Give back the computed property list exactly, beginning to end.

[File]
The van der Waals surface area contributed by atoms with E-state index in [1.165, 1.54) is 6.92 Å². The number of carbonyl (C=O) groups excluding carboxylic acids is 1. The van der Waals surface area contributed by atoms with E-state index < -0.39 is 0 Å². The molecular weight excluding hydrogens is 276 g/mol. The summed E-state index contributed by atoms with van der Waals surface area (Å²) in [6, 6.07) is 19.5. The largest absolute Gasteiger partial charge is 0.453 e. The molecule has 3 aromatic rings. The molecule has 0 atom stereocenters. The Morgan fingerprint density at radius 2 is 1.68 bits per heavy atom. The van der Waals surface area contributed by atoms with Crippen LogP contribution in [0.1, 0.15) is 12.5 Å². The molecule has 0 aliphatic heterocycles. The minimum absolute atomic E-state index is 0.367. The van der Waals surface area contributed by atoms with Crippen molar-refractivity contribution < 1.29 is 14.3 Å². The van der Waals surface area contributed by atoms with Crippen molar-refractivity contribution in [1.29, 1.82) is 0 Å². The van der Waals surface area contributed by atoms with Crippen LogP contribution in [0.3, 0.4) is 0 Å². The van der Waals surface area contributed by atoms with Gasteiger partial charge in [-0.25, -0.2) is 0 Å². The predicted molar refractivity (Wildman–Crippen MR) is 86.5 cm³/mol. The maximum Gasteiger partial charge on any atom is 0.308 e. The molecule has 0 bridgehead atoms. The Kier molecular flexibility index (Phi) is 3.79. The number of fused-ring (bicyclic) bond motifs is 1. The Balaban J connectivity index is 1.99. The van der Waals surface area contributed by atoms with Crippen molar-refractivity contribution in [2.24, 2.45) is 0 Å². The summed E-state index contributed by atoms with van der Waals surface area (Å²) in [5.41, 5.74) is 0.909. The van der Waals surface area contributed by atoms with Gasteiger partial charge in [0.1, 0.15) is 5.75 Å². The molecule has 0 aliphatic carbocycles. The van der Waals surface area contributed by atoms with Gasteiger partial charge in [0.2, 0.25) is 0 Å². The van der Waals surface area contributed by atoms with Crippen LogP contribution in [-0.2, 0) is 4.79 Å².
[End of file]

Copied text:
The van der Waals surface area contributed by atoms with E-state index in [1.165, 1.54) is 6.92 Å². The number of carbonyl (C=O) groups excluding carboxylic acids is 1. The van der Waals surface area contributed by atoms with E-state index < -0.39 is 0 Å². The molecular weight excluding hydrogens is 276 g/mol. The summed E-state index contributed by atoms with van der Waals surface area (Å²) in [6, 6.07) is 19.5. The largest absolute Gasteiger partial charge is 0.453 e. The molecule has 3 aromatic rings. The molecule has 0 atom stereocenters. The Morgan fingerprint density at radius 2 is 1.68 bits per heavy atom. The van der Waals surface area contributed by atoms with Crippen LogP contribution in [0.1, 0.15) is 12.5 Å². The molecule has 0 aliphatic heterocycles. The minimum absolute atomic E-state index is 0.367. The van der Waals surface area contributed by atoms with Crippen molar-refractivity contribution < 1.29 is 14.3 Å². The van der Waals surface area contributed by atoms with Crippen molar-refractivity contribution in [1.29, 1.82) is 0 Å². The van der Waals surface area contributed by atoms with Crippen LogP contribution in [0.3, 0.4) is 0 Å². The van der Waals surface area contributed by atoms with Gasteiger partial charge in [-0.25, -0.2) is 0 Å². The predicted molar refractivity (Wildman–Crippen MR) is 86.5 cm³/mol. The maximum Gasteiger partial charge on any atom is 0.308 e. The molecule has 0 bridgehead atoms. The Kier molecular flexibility index (Phi) is 3.79. The number of fused-ring (bicyclic) bond motifs is 1. The Balaban J connectivity index is 1.99. The van der Waals surface area contributed by atoms with Crippen molar-refractivity contribution in [2.24, 2.45) is 0 Å². The summed E-state index contributed by atoms with van der Waals surface area (Å²) in [5.41, 5.74) is 0.909. The van der Waals surface area contributed by atoms with Gasteiger partial charge in [0.1, 0.15) is 5.75 Å². The molecule has 0 aliphatic carbocycles. The van der Waals surface area contributed by atoms with Gasteiger partial charge in [0.2, 0.25) is 0 Å². The van der Waals surface area contributed by atoms with Crippen LogP contribution in [-0.2, 0) is 4.79 Å².